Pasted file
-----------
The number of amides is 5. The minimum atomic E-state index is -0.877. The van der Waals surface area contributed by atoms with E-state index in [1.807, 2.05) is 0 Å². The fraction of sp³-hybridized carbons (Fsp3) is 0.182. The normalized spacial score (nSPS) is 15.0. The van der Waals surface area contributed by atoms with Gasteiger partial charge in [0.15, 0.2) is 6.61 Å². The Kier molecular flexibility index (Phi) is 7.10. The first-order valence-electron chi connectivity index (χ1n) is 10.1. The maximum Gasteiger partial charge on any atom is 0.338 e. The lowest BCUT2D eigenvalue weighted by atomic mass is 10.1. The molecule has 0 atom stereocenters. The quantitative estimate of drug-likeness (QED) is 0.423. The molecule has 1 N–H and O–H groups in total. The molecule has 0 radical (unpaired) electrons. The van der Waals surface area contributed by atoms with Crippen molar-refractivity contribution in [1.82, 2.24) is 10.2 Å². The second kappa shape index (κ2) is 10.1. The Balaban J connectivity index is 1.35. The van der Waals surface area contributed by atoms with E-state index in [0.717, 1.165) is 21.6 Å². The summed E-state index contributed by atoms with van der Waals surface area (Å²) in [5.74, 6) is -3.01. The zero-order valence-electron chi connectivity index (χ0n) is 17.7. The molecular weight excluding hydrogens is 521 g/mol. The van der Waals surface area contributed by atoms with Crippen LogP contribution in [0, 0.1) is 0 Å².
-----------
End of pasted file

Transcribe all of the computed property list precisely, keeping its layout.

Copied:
The number of amides is 5. The minimum atomic E-state index is -0.877. The van der Waals surface area contributed by atoms with E-state index in [1.807, 2.05) is 0 Å². The fraction of sp³-hybridized carbons (Fsp3) is 0.182. The normalized spacial score (nSPS) is 15.0. The van der Waals surface area contributed by atoms with Gasteiger partial charge in [0.15, 0.2) is 6.61 Å². The Kier molecular flexibility index (Phi) is 7.10. The first-order valence-electron chi connectivity index (χ1n) is 10.1. The maximum Gasteiger partial charge on any atom is 0.338 e. The lowest BCUT2D eigenvalue weighted by atomic mass is 10.1. The molecule has 0 atom stereocenters. The quantitative estimate of drug-likeness (QED) is 0.423. The molecule has 1 N–H and O–H groups in total. The molecule has 0 radical (unpaired) electrons. The van der Waals surface area contributed by atoms with Crippen molar-refractivity contribution in [1.82, 2.24) is 10.2 Å². The second kappa shape index (κ2) is 10.1. The Balaban J connectivity index is 1.35. The van der Waals surface area contributed by atoms with E-state index in [0.717, 1.165) is 21.6 Å². The summed E-state index contributed by atoms with van der Waals surface area (Å²) in [5.74, 6) is -3.01. The zero-order valence-electron chi connectivity index (χ0n) is 17.7. The molecular weight excluding hydrogens is 521 g/mol. The van der Waals surface area contributed by atoms with Crippen LogP contribution in [0, 0.1) is 0 Å².